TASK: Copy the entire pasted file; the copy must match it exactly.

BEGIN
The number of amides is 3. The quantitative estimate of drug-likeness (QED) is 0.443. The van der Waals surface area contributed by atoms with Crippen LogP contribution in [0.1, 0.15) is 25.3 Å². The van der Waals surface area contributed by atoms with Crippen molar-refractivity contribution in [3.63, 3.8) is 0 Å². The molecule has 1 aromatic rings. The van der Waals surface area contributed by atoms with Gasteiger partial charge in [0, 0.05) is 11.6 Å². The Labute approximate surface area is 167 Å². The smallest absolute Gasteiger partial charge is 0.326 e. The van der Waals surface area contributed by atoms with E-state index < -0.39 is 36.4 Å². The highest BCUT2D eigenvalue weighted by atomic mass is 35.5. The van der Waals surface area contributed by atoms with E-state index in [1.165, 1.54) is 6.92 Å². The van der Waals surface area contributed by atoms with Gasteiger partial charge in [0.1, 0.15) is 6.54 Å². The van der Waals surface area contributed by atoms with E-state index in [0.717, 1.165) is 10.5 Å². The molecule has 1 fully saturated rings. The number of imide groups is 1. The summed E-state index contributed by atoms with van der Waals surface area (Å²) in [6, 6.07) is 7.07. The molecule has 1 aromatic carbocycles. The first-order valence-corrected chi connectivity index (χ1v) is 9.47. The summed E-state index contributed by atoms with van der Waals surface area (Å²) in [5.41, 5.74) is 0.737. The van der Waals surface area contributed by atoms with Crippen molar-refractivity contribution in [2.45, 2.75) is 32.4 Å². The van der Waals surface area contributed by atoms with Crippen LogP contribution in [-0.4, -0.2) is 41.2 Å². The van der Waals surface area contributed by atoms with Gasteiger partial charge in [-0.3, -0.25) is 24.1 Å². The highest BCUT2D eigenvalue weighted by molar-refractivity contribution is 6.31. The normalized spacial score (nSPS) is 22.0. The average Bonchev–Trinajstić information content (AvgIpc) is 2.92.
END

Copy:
The number of amides is 3. The quantitative estimate of drug-likeness (QED) is 0.443. The van der Waals surface area contributed by atoms with Crippen LogP contribution in [0.1, 0.15) is 25.3 Å². The van der Waals surface area contributed by atoms with Crippen molar-refractivity contribution in [3.63, 3.8) is 0 Å². The molecule has 1 aromatic rings. The van der Waals surface area contributed by atoms with Gasteiger partial charge in [0, 0.05) is 11.6 Å². The Labute approximate surface area is 167 Å². The smallest absolute Gasteiger partial charge is 0.326 e. The van der Waals surface area contributed by atoms with E-state index < -0.39 is 36.4 Å². The highest BCUT2D eigenvalue weighted by atomic mass is 35.5. The van der Waals surface area contributed by atoms with E-state index in [1.165, 1.54) is 6.92 Å². The van der Waals surface area contributed by atoms with Gasteiger partial charge in [0.1, 0.15) is 6.54 Å². The van der Waals surface area contributed by atoms with E-state index in [0.717, 1.165) is 10.5 Å². The molecule has 1 fully saturated rings. The number of imide groups is 1. The summed E-state index contributed by atoms with van der Waals surface area (Å²) in [6, 6.07) is 7.07. The molecule has 1 aromatic carbocycles. The first-order valence-corrected chi connectivity index (χ1v) is 9.47. The summed E-state index contributed by atoms with van der Waals surface area (Å²) in [5.41, 5.74) is 0.737. The van der Waals surface area contributed by atoms with Crippen molar-refractivity contribution in [2.45, 2.75) is 32.4 Å². The van der Waals surface area contributed by atoms with Crippen LogP contribution in [-0.4, -0.2) is 41.2 Å². The van der Waals surface area contributed by atoms with Gasteiger partial charge in [-0.3, -0.25) is 24.1 Å². The highest BCUT2D eigenvalue weighted by molar-refractivity contribution is 6.31. The normalized spacial score (nSPS) is 22.0. The average Bonchev–Trinajstić information content (AvgIpc) is 2.92.